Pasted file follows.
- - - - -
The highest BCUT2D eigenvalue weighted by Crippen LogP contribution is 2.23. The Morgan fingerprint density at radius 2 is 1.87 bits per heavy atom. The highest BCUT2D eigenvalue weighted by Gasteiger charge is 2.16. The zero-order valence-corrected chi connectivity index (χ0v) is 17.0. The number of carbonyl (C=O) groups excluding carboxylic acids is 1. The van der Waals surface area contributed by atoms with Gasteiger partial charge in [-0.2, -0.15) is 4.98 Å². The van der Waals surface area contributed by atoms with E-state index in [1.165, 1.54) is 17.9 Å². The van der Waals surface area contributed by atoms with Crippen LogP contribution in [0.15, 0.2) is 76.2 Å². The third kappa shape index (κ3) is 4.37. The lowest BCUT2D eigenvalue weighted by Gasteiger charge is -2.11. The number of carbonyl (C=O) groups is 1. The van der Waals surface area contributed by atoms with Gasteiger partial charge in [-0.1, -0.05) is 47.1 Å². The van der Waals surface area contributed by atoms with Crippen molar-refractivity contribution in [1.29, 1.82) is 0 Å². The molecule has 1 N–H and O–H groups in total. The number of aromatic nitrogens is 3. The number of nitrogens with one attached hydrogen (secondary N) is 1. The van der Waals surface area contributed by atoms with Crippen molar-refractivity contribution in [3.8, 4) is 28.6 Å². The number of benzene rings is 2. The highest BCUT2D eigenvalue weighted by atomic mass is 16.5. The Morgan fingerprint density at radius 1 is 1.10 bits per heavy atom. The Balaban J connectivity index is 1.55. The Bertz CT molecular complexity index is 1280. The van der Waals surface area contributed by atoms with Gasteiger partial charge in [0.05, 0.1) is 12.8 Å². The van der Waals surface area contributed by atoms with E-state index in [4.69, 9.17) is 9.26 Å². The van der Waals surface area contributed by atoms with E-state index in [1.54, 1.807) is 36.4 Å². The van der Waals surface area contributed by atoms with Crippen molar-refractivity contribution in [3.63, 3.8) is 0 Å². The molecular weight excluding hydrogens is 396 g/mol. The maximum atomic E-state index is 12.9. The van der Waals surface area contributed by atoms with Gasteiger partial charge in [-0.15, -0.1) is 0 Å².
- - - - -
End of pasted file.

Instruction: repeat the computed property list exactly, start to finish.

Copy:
The highest BCUT2D eigenvalue weighted by Crippen LogP contribution is 2.23. The Morgan fingerprint density at radius 2 is 1.87 bits per heavy atom. The highest BCUT2D eigenvalue weighted by Gasteiger charge is 2.16. The zero-order valence-corrected chi connectivity index (χ0v) is 17.0. The number of carbonyl (C=O) groups excluding carboxylic acids is 1. The van der Waals surface area contributed by atoms with Gasteiger partial charge in [-0.2, -0.15) is 4.98 Å². The van der Waals surface area contributed by atoms with E-state index in [1.165, 1.54) is 17.9 Å². The van der Waals surface area contributed by atoms with Crippen LogP contribution in [0.15, 0.2) is 76.2 Å². The third kappa shape index (κ3) is 4.37. The lowest BCUT2D eigenvalue weighted by Gasteiger charge is -2.11. The number of carbonyl (C=O) groups is 1. The van der Waals surface area contributed by atoms with Gasteiger partial charge in [-0.1, -0.05) is 47.1 Å². The van der Waals surface area contributed by atoms with Crippen molar-refractivity contribution in [1.29, 1.82) is 0 Å². The molecule has 1 N–H and O–H groups in total. The number of aromatic nitrogens is 3. The number of nitrogens with one attached hydrogen (secondary N) is 1. The van der Waals surface area contributed by atoms with Crippen molar-refractivity contribution in [3.8, 4) is 28.6 Å². The number of benzene rings is 2. The highest BCUT2D eigenvalue weighted by atomic mass is 16.5. The Morgan fingerprint density at radius 1 is 1.10 bits per heavy atom. The Balaban J connectivity index is 1.55. The Bertz CT molecular complexity index is 1280. The van der Waals surface area contributed by atoms with Gasteiger partial charge in [0.05, 0.1) is 12.8 Å². The van der Waals surface area contributed by atoms with E-state index in [4.69, 9.17) is 9.26 Å². The van der Waals surface area contributed by atoms with E-state index in [1.54, 1.807) is 36.4 Å². The van der Waals surface area contributed by atoms with Crippen molar-refractivity contribution in [3.63, 3.8) is 0 Å². The molecular weight excluding hydrogens is 396 g/mol. The maximum atomic E-state index is 12.9. The van der Waals surface area contributed by atoms with Gasteiger partial charge in [-0.15, -0.1) is 0 Å².